Monoceros: What Conrad Gessner’s discussion of the unicorn tells us about natural history in Renaissance Europe

This post was written by James Truitt, intern in the Joseph F. Cullman 3rd Library of Natural History. In August, the National Museum of Natural History opened Narwhal: Revealing an Arctic Legend, an exhibition about the tusked whale monodon monoceros sometimes called the unicorn of the sea. Most of the exhibit focuses on narwhal biology, arctic ecology, and Inuit culture, but one section breaks from the polar theme to explore another legacy of more »

Passing the Torch: George Grosz to Marshall Glasier to Robert Cenedella

In conjunction with the recently opened exhibition “Igniting Artistic Consciousness: Ephemera of Twentieth Century Instructors of the Art Students League of New York” produced by Michelle Ibarra at the American Art and Portrait Gallery (AA/PG) Library, the blog has been exploring themes and artists featured in the exhibit, which will be on display through December 2017. Interested in the Art Students League and participating in Wikipedia? Join us for the Art Students more »

‘The whole man at once:’ scientific identities at the Dibner Library – Augustin-Louis Cauchy

“George Sarton, a founder of the history of science as an academic discipline, argued that scholars should pay close attention to portraits. These images, he said, can give you ‘the whole man at once.’ With a ‘great portrait,’ Sarton believed, ‘you are given immediately some fundamental knowledge of him, which even the longest descriptions and discussions would fail to evoke.’ Sarton’s ideas led Bern Dibner to purchase portrait prints of men and women of science and technology. Many of these are now in the Smithsonian’s Dibner Library of the History of Science and Technology.” – Deborah Jean Warner, Curator, Physical Sciences Collection A picture may tell 1000 words, but another 500 for context can add depth to the image. Follow this blog series to discover the people behind the portraits available online in the Scientific Identity collection.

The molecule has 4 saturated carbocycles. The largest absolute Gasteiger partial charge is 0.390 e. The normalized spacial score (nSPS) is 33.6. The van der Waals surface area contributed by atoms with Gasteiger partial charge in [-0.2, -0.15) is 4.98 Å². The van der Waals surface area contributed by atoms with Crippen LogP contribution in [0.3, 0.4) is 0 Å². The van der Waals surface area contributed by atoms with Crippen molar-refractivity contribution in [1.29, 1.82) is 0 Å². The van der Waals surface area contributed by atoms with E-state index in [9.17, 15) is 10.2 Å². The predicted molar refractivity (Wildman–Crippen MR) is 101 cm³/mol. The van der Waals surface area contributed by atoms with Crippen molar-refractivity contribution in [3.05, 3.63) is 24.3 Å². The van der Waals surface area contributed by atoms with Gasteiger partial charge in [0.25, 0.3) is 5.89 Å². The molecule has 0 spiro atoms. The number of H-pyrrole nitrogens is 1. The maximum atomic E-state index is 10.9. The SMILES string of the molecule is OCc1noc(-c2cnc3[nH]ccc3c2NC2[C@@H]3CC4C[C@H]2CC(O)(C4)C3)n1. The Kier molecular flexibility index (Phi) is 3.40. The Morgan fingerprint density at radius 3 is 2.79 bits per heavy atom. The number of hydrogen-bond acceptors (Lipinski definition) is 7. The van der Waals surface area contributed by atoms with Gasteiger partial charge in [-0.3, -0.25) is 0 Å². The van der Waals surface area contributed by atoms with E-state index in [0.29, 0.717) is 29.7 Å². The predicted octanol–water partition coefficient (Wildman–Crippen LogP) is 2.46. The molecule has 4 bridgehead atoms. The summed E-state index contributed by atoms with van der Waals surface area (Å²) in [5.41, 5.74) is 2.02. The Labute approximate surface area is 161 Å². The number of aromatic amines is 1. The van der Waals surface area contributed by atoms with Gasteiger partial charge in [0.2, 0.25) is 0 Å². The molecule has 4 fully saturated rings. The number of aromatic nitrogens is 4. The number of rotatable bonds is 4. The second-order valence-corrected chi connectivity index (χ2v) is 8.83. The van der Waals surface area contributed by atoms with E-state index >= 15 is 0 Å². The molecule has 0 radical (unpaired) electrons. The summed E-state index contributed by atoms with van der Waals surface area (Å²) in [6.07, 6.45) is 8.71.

The ABC’s of the Corcoran Artist Files: the F’s

In the series called “The ABCs of the Corcoran Artist Files” the American Art and Portrait Gallery (AA/PG) Library will explore artists through the materials from the recent Corcoran Vertical File Collection donation by featuring artists whose surnames begin with that letter. This time we are looking at the artists whose last names that start with F.

Beer on Board in the Age of Sail

Brewing and seafaring are mainstays of ancient human endeavors. Beer was first fermented by at least the 5th millennium BC in Mesopotamia. From the land between the Tigris and Euphrates Rivers of the Fertile Crescent, the grain beverage either traveled along trade routes or was spontaneously developed in other ancient civilizations (including Egyptian, Grecian, Roman, Norse, Aztec, Chinese) before landing in northern Europe in the early medieval period. Producing beer became a more »

‘The whole man at once:’ Scientific identities at the Dibner Library – Maria Gaetana Agnesi

“George Sarton, a founder of the history of science as an academic discipline, argued that scholars should pay close attention to portraits. These images, he said, can give you ‘the whole man at once.’ With a ‘great portrait,’ Sarton believed, ‘you are given immediately some fundamental knowledge of him, which even the longest descriptions and discussions would fail to evoke.’ Sarton’s ideas led Bern Dibner to purchase portrait prints of men and more »

Finding family ties in the American Art and Portrait Gallery Library

On a rainy April morning, Smithsonian Libraries Advisory Board member Amy Threefoot Valeiras and her family visited the American Art and Portrait Gallery Library (AA/PG). What they found surprised everyone! Anne Evenhaugen and Alexandra Reigle, staff at the AA/PG Library, selected a variety of books and artists’ books to show our visitors. One of these was a carte de visite book, featuring photographic trading cards for nineteenth-century American painters. (What is a more »

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